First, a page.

Melanomas that arise in a preexisting nevus are often characterized by growth of the lesion or by increased vascularity.
Any nevus that has increased in vascularity, size, or solidity or that has become fixed to the underlying sclera (nevi are always freely movable over the sclera, except at the fixation point at the limbus) should be suspected of being a malignant melanoma.
In the case of primary acquired melanosis, the onset of malignant degeneration is often heralded by the development of nodular thickening in a previously flat area of pigmentation. Other noteworthy features of malignant degeneration include increased vascularity, fixation of the conjunctiva to the underlying sclera, and hemorrhage.
The clinical presentation of conjunctival melanoma can vary and depends on the antecedent status of the conjunctiva. A melanoma can be distinguished from primary acquired melanosis by its tendency to become fixed to the underlying tissues, which is not a feature of primary acquired melanosis.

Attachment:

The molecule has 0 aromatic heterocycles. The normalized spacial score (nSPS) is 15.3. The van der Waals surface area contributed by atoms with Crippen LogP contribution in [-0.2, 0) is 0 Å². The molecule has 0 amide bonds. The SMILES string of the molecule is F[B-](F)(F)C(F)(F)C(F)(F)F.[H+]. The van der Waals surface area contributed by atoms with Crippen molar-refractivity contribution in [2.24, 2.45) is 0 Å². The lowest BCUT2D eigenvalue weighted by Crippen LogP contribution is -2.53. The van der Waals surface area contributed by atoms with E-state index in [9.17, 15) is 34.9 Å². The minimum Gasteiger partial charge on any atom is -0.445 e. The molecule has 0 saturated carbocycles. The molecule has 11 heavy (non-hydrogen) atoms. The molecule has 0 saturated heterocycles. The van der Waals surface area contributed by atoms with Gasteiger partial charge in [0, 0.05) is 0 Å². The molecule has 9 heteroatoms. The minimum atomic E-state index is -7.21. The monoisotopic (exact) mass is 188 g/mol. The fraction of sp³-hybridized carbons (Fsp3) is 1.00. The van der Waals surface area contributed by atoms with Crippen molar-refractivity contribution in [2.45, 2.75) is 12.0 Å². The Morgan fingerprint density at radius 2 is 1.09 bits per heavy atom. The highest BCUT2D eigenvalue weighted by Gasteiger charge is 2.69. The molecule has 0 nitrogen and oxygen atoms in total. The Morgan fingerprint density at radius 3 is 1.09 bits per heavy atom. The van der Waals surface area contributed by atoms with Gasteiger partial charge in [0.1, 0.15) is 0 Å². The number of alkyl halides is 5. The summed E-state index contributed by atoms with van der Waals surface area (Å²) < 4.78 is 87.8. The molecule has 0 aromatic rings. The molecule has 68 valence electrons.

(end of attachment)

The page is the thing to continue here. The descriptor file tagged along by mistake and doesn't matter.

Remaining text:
In managing patients with conjunctival melanoma, it is important to palpate the regional lymph nodes, because spread to the ipsilateral preauricular, submandibular, and cervical nodes from the conjunctival sac is well recognized.
Conjunctival melanomas may extend onto the peripheral limbus. Most melanomatous nodules at the limbus affect the peripheral cornea; some grow circumferentially around the limbus. Rarely, a melanomatous nodule may be located more centrally in the cornea.
Pigmentation of the eyelid margins and skin occasionally accompanies primary conjunctival melanomas, particularly those located on the palpebral conjunctiva and fornix; this combined presentation discloses a poorer prognosis.
Other uncommon manifestations include poliosis.
Documentation by photography and observation for growth of conjunctival melanomas over regular intervals of time is recommended for small lesions.